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In Rails and CakePHP1.2, forms tend to include input elements with names like the following:

<input name="comment[author]" />

Is there a formal name for the notation used in the "name" attribute?

Likewise, in CakePHP1.1 I do believe that the same would have looked like this:

<input name="comment/author" />

Again, is there a formal name for the notation used in the "name" attribute?

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I don't think it originally had a name when it originated in PHP. It was just seen as duplicating the in-language array dereference format a[b]. Since then the PHP array dereference has been made to require quotes (a['b']) because it's so horribly ambiguous otherwise, but the name format hasn't been updated to match. Some other environments have adopted PHP's syntax, but there are just as many that have gone for alternatives (eg. a.b). – bobince Jan 26 '10 at 22:02
    
I call it "namespace", as it will form the request->data array with specific keys. It is, in this case, a framework specific thing for CakePHP to do it this way. So there is no point in comparing it to others, or making this a generic question of some sort IMO. – mark Jan 19 '15 at 19:30
up vote 1 down vote accepted

in cake php, the naming scheme is in multidimensional array access format, though i'm not really sure what you'd call that. multidimensional array keying?

official php docs call it "square bracket notation"

Basically, I'm not sure that cakephp has a specific name for this... This is because it is simply 'bracket notation' for keyed array access.

Here's an example from the cakephp docs. It illustrates naming elements with bracket notation in cakephp, and how this is used to pre-populate values.

using cake php FormHelper we create a hidden id field:

echo $this->Form->hidden('id'):

this outputs the following:

<!-- data comes from $this->request->data -->
<input name="data[User][id]" id="UserId" type="hidden" />

Assuming that the value held by data[User][id] is 10, the input with an ID of UserId will have a value of 10.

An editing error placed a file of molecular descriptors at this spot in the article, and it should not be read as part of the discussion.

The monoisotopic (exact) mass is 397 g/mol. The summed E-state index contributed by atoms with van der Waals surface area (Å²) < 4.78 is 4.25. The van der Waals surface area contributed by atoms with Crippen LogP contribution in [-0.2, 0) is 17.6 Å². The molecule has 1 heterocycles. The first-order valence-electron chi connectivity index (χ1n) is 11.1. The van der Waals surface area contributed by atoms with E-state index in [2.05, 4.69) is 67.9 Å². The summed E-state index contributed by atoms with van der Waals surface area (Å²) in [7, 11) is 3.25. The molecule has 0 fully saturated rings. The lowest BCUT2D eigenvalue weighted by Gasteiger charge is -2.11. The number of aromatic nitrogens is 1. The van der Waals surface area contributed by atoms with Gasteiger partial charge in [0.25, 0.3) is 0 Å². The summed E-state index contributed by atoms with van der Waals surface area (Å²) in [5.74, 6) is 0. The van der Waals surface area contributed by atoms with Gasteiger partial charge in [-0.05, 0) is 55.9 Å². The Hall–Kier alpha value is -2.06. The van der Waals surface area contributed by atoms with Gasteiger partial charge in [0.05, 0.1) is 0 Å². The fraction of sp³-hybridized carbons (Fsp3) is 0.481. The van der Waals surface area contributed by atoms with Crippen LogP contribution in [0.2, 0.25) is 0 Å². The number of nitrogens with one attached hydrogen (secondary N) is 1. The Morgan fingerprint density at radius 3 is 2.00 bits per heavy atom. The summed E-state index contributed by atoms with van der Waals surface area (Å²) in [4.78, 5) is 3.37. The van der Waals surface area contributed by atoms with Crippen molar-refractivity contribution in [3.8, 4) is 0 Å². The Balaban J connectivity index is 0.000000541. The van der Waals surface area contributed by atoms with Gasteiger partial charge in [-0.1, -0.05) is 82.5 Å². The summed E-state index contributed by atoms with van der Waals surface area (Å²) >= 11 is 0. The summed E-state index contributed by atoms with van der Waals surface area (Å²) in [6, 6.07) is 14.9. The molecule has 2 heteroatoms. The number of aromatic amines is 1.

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If you can provide a citation the green tick is yours. – Richard JP Le Guen Jan 15 '15 at 21:33

In Rails, this is referred to as the forms microformat (at least by some). Lots of different frameworks seem to be standardizing on that first format. I'd imagine CakePHP has updated their libraries to conform to that standard. There's an obsessively in-depth explanation available that's only somewhat Rails-specific. The original microformat apparently comes from PHP.

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In Rails, the string value assigned to the name attribute in a form element is passed to a Controller as a hash inside the params[] hash, indexed by key.

<input name="username"/>

Will show up in the controller as params[:username].

<input name="user[name]"/>

Will show up in the controller as params[:user][:name].

And so on. If you want to read more about how to generate these and what to expect, consult the ActionView and ActionController documentation.

Here is a link to the ActionController overview, which is a great guide.

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My question isn't about how the names are interpreted, it's about the term used to describe this naming convention or format. – Richard JP Le Guen Jan 15 '15 at 21:34

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